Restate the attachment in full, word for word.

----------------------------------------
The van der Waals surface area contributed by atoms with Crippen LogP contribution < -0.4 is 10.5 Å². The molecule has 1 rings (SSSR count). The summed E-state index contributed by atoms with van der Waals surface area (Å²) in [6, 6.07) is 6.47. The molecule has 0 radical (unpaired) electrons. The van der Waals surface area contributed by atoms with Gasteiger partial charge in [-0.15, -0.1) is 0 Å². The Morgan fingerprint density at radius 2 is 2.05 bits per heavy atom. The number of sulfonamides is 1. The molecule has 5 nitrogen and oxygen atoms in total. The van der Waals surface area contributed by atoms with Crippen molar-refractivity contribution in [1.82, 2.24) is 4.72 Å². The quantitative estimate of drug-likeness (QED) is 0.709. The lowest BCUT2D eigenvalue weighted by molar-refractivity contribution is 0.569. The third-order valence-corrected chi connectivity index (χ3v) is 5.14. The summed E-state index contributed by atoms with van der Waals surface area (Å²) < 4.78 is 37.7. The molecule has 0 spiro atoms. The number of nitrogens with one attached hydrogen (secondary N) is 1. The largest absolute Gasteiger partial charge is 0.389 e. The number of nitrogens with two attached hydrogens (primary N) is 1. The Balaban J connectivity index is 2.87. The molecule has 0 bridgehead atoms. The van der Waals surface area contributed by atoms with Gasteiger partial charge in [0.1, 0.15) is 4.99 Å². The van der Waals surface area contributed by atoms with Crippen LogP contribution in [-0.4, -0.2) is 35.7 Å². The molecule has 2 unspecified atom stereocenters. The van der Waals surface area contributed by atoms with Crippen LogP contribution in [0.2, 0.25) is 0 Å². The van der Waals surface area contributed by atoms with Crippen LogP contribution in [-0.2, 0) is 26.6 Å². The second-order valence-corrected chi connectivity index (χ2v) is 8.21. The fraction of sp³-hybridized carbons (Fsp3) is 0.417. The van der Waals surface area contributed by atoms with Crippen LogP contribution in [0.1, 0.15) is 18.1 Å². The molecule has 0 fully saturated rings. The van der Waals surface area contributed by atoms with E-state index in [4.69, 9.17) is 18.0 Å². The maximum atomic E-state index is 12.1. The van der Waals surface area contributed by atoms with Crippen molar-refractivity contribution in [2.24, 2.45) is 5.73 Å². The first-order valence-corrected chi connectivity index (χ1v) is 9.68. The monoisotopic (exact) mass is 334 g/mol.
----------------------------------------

The van der Waals surface area contributed by atoms with Crippen LogP contribution < -0.4 is 10.5 Å². The molecule has 1 rings (SSSR count). The summed E-state index contributed by atoms with van der Waals surface area (Å²) in [6, 6.07) is 6.47. The molecule has 0 radical (unpaired) electrons. The van der Waals surface area contributed by atoms with Gasteiger partial charge in [-0.15, -0.1) is 0 Å². The Morgan fingerprint density at radius 2 is 2.05 bits per heavy atom. The number of sulfonamides is 1. The molecule has 5 nitrogen and oxygen atoms in total. The van der Waals surface area contributed by atoms with Crippen molar-refractivity contribution in [1.82, 2.24) is 4.72 Å². The quantitative estimate of drug-likeness (QED) is 0.709. The lowest BCUT2D eigenvalue weighted by molar-refractivity contribution is 0.569. The third-order valence-corrected chi connectivity index (χ3v) is 5.14. The summed E-state index contributed by atoms with van der Waals surface area (Å²) < 4.78 is 37.7. The molecule has 0 spiro atoms. The number of nitrogens with one attached hydrogen (secondary N) is 1. The largest absolute Gasteiger partial charge is 0.389 e. The number of nitrogens with two attached hydrogens (primary N) is 1. The Balaban J connectivity index is 2.87. The molecule has 0 bridgehead atoms. The van der Waals surface area contributed by atoms with Gasteiger partial charge in [0.1, 0.15) is 4.99 Å². The van der Waals surface area contributed by atoms with Crippen LogP contribution in [-0.4, -0.2) is 35.7 Å². The molecule has 2 unspecified atom stereocenters. The van der Waals surface area contributed by atoms with Crippen LogP contribution in [0.2, 0.25) is 0 Å². The van der Waals surface area contributed by atoms with Crippen LogP contribution in [-0.2, 0) is 26.6 Å². The second-order valence-corrected chi connectivity index (χ2v) is 8.21. The fraction of sp³-hybridized carbons (Fsp3) is 0.417. The van der Waals surface area contributed by atoms with Crippen LogP contribution in [0.1, 0.15) is 18.1 Å². The molecule has 0 fully saturated rings. The van der Waals surface area contributed by atoms with E-state index in [4.69, 9.17) is 18.0 Å². The maximum atomic E-state index is 12.1. The van der Waals surface area contributed by atoms with Crippen molar-refractivity contribution in [2.24, 2.45) is 5.73 Å². The first-order valence-corrected chi connectivity index (χ1v) is 9.68. The monoisotopic (exact) mass is 334 g/mol.